Supported by a 2016-17 Fulbright U.S. Student Award, Virginia DeWees ’16 will travel to rural Malaysia to teach English and promote cultural exchange.
“Fulbright’s emphasis on ambassadorship linked with teaching is what drew me to their program,” says DeWees, a writing and rhetoric, and educational leadership double major. “Representing the U.S. State Department through Fulbright is a tremendous honor. Both my brother and my grandfather serve in the U.S. Marine Corps and I felt a calling to serve my country, but in a different way.”
Known for its highly competitive field of applicants, the Fulbright Program is the U.S. government’s flagship international educational exchange program. DeWees is one of seven HWS students and recent graduates to earn a 2016-17 Fulbright U.S. Student Award, including Charles S. DeBenedetto ’16 (Taiwan), Ryan Kertanis ’16 (Mongolia), Afrika Owes ’16 (South Africa), Olivia Woodruff ’16 (Senegal), Emma McDowell ’15 (Thailand) and Sophia Skaff ’15 (Brazil).
This spring, the Colleges again have a record number of Fulbright recipients, matching the seven awarded to members of the Classes of 2015. In light of last year’s outcomes, the Colleges have since been named among the top colleges and universities with the most recipients of 2015-16 U.S. Fulbright Student Awards, placing 13th in the nation.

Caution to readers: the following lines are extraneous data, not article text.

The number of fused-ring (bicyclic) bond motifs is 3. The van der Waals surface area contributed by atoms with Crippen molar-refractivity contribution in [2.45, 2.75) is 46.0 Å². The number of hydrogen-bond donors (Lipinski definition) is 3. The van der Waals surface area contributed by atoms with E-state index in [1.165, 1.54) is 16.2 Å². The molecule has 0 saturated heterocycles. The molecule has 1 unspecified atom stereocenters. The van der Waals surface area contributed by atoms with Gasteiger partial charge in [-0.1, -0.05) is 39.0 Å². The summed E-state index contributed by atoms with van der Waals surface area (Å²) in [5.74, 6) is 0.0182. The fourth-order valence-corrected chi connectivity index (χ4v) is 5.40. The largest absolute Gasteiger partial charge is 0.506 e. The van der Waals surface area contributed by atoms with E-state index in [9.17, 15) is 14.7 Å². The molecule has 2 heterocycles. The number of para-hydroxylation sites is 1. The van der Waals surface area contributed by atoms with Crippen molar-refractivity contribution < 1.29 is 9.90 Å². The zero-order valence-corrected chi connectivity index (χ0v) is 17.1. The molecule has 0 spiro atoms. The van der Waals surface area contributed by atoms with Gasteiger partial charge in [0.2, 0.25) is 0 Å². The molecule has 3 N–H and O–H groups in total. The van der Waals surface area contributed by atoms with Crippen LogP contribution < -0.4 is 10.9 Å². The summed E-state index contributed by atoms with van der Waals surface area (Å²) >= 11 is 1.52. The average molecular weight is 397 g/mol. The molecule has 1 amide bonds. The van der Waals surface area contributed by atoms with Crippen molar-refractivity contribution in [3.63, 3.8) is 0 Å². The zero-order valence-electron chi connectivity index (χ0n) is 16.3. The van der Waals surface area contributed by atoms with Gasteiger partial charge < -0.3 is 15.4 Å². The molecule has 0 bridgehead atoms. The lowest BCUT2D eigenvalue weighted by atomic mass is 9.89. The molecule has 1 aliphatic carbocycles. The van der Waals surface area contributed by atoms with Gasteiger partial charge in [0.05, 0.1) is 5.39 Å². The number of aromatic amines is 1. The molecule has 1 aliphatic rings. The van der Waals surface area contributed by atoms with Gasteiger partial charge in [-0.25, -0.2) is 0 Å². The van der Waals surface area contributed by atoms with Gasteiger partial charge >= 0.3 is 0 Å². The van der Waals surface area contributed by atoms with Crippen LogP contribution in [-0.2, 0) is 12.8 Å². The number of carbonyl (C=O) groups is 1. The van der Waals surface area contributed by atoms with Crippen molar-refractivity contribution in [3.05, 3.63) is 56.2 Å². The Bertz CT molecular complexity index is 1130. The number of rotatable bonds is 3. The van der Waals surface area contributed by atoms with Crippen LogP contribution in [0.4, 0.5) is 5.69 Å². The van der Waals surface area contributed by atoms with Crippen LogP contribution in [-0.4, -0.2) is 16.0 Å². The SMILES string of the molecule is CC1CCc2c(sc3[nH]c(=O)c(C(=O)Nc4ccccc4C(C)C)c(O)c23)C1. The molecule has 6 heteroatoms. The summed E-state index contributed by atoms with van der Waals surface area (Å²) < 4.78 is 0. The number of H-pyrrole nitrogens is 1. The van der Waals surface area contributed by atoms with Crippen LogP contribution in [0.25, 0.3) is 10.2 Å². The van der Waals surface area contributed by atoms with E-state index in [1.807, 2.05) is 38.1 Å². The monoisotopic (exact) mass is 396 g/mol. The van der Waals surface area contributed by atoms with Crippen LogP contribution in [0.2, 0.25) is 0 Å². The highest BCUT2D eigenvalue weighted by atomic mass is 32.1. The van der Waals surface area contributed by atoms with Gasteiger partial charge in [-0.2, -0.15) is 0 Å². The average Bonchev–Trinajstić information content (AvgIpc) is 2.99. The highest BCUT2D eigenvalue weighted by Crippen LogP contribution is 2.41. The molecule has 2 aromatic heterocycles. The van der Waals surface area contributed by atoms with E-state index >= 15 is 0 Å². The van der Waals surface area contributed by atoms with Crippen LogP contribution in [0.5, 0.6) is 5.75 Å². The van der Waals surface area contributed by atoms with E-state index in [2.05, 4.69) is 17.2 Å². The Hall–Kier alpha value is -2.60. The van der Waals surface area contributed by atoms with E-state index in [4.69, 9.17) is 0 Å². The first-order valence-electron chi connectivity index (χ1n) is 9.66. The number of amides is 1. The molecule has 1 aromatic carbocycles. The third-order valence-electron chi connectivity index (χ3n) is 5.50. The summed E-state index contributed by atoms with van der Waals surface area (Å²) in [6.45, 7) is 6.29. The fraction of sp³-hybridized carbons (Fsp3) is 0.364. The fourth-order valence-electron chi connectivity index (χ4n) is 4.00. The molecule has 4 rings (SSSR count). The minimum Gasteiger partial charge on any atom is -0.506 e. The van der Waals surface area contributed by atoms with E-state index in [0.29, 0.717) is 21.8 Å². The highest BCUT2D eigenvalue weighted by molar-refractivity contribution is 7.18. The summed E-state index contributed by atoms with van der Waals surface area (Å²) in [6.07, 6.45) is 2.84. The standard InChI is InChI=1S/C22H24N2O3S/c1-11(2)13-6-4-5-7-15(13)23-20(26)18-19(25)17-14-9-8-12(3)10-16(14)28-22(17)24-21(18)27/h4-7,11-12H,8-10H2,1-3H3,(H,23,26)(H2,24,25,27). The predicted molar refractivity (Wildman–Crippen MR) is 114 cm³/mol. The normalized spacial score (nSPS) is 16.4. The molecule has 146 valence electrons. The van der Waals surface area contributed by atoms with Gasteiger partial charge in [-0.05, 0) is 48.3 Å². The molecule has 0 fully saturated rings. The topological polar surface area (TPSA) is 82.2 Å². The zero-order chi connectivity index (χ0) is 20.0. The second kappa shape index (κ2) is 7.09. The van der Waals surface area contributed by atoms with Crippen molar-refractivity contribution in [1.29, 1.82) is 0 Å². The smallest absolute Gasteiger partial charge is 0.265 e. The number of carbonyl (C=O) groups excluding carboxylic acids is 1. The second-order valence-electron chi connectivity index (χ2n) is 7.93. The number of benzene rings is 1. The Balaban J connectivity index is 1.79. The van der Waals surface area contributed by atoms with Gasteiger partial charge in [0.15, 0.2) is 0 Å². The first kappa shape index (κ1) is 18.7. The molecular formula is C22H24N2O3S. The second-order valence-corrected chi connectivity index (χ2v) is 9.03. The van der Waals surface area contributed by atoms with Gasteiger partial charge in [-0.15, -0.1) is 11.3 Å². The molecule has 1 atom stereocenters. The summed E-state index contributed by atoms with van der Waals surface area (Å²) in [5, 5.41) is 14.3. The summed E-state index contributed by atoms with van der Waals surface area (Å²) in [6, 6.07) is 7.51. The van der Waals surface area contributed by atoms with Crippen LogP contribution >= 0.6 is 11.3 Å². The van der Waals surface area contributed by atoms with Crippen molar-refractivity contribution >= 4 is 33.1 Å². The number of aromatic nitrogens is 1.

With long-time plans to pursue a career in education, DeWees expects teaching in Malaysia to “benefit my identity as an educator and also hopefully benefit those I will be working with in that system.”
To develop that sense of identity as an educator, DeWees says she “wanted an experience incomparable to anything I have had before,” both inside and outside the classroom.
“I wanted to be in a country where the religion, the culture, the weather, the food and the people were going to challenge, teach and enthrall me,” she explains.
DeWees, who served as a teaching assistant in New Zealand during her semester abroad, says she wants “to experience that again to further my knowledge on fostering cultural relevancy within a classroom.”
On campus, DeWees serves as a Writing Colleague, is the founder of the Leadership League of Women, and is a member of the Laurel Society and Hai Timiai.
“Without HWS, my acceptance for this Fulbright position would not have been possible,” she says. “The professors and administrators I have worked with over the past four years have pushed me intellectually beyond places I thought I could go, and for that, I thank them.”